Sweet corn, the iconic summer vegetable. You can hardly drive a mile in the countryside without running into fields’ worth of corn of some kind (and probably not the tasty sweet corn type). But you know right away what it is, with its tall stalks, long green leaves, and silky ears. Even in the city, farmers park their trucks, beds piled high with the golden goodness, off the shoulder of the highways and in busy parking lots to sell their crop to passersby (but the back of the truck is a hot place for corn, and allows the sugars to quickly convert to starch). Everyone loves sweet corn, which is exactly why we grow it. Richard has a saying: “Some crops you grow for profit. Some you grow to make friends. We grow corn to make friends.” How do we make friends with sweet corn? By prudently selecting the right varieties, careful planning, vigilantly combating pests, and having an expert harvest crew. If everything is done right, we will have the best sweet corn ever.
The process starts with selecting the best corn seed. Like with all lifeforms, genetics plays a vital role in the characteristics that show up in corn. All types of corn, whether field corn, decorative corn, popcorn, or sweet corn, are the same species: Zea mays. The genes needed to make corn sweet instead of starchy are recessive genes. The starchy gene is the dominant gene. Genes come in pairs, one from each “parent.” If the genes passed down from the “parents” are the same, that is the characteristic that is displayed in the “child.” However, if the genes in the pair don’t match, it is the dominant gene’s characteristic that is displayed. Take humans for example: Brown eyes are a dominant trait, blue is recessive. If both parents have blue eyes, they will have children with blue eyes. If one parent has blue eyes and the other has brown eyes, the children could have either brown or blue eyes. If both parents have brown eyes, the children could still have brown or blue eyes. It really just depends on what kind of genes the parents are carrying.
There are three recessive “sweet genes” in corn: sugary (su), sugary enhanced (se), and supersweet or shrunken-2 (sh2). Su is the oldest of the sweet corn varieties to have been cultivated. It has around 9% sugar content which quickly converts to starch once it is harvested. The short shelf life of this sweet corn is traded off for good corn flavor, mild sweetness, and a creamy texture. Se corn has between 16-18% sugar content and has a slower sugar to starch conversion rate than su corn, which means that sweet flavor is more stable. The kernels on se corn are also extremely tender; so tender they are easily damaged. Sh2 corn has about 35% sugar and has a super slow rate of converting sugar to starch. The kernels are also thick, so it stores well. However, those thick kernels also make for a crunchy eating experience. But remember how genes come in pairs? It turns out genetics isn’t exactly as cut and dry as recessive and dominant genes, and by mixing the recessive traits we can make new kinds of corn: Synergistic (su and sh2 mix) and Augmented (sh2 and se). Synergistic corn blends the sweetness of sh2 corn with the creamy texture and tenderness of su corn while giving it a long enough shelf life to do some traveling. Augmented corn does basically the same thing, just with the se corn instead of the su corn. All these hybrids were created by naturally crossbreeding the corn. We do not use any GMO altered seeds of any kind, nor do we use seeds that have “seed treatments” that contain various poisons such as neonicotinoids.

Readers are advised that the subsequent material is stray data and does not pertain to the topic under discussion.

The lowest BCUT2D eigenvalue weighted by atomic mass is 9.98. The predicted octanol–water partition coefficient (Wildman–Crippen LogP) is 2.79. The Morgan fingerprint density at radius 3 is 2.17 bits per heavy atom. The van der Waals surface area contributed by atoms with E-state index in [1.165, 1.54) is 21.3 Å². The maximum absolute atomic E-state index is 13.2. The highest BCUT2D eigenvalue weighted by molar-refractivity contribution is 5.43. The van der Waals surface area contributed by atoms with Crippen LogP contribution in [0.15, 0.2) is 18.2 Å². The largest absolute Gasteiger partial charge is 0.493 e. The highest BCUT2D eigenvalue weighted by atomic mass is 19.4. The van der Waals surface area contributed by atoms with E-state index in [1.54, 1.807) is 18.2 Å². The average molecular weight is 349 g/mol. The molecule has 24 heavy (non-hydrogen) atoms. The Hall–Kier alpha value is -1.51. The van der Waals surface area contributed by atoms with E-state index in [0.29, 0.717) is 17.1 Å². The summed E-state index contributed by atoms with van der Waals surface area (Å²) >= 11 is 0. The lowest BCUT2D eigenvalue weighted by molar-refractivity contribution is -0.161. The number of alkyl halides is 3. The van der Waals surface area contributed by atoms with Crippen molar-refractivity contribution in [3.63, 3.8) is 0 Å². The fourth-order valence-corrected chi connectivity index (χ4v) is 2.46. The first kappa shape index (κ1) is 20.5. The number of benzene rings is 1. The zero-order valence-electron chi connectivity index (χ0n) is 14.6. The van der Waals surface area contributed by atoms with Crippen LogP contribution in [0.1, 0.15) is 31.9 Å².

With this lesson of genetics under our belts, we pick up a seed catalogue. Farmer Richard has done plenty of trial and error, and has also learned to trust the advice of our experienced seed rep, Phil Timm. We buy all of our corn seed from the same company because of the relationship we have built with Phil. With his help, we try new corn varieties and also have been able to find our favorites: Nirvana, Sweetness, Kickoff, and Awesome.
|Sweet corn in early July this year|
|Sweet corn field during harvest time|
I mentioned the importance of knowing when the corn is going to be “tasseling up,” or getting ready to be pollinated to create the kernels. The pollen of corn is in the tassels. Corn takes 65 to 90 days to mature, and that range is broken into 3 different sub-seasons: early varieties (less than 70 days to mature), mid-season varieties (70-84 days to mature), and late varieties (more than 84 days to mature). If we were going to be planting different types of corn together, we would want to make sure that they were in different sub-seasons. By planting corn from different sub-seasons, we can continue to deliver corn as long as possible throughout corn’s growing season, while also avoiding the potential for cross pollination between the varieties.
|Richard explaining how the fake owls work|
|Richard checking the pheromone trap for earworm moths|
|Richard harvesting sweet corn|
|Sweet corn being iced before being stored in the cooler|
Did we achieve “the best corn ever” this year? We hope you have enjoyed this article about the iconic summer vegetable and have learned a thing or two about how we bring it to your table. With all the hard work we put into it, we sure hope we managed to make a few friends along the way by giving you a few sweet ears of our golden goodness this year!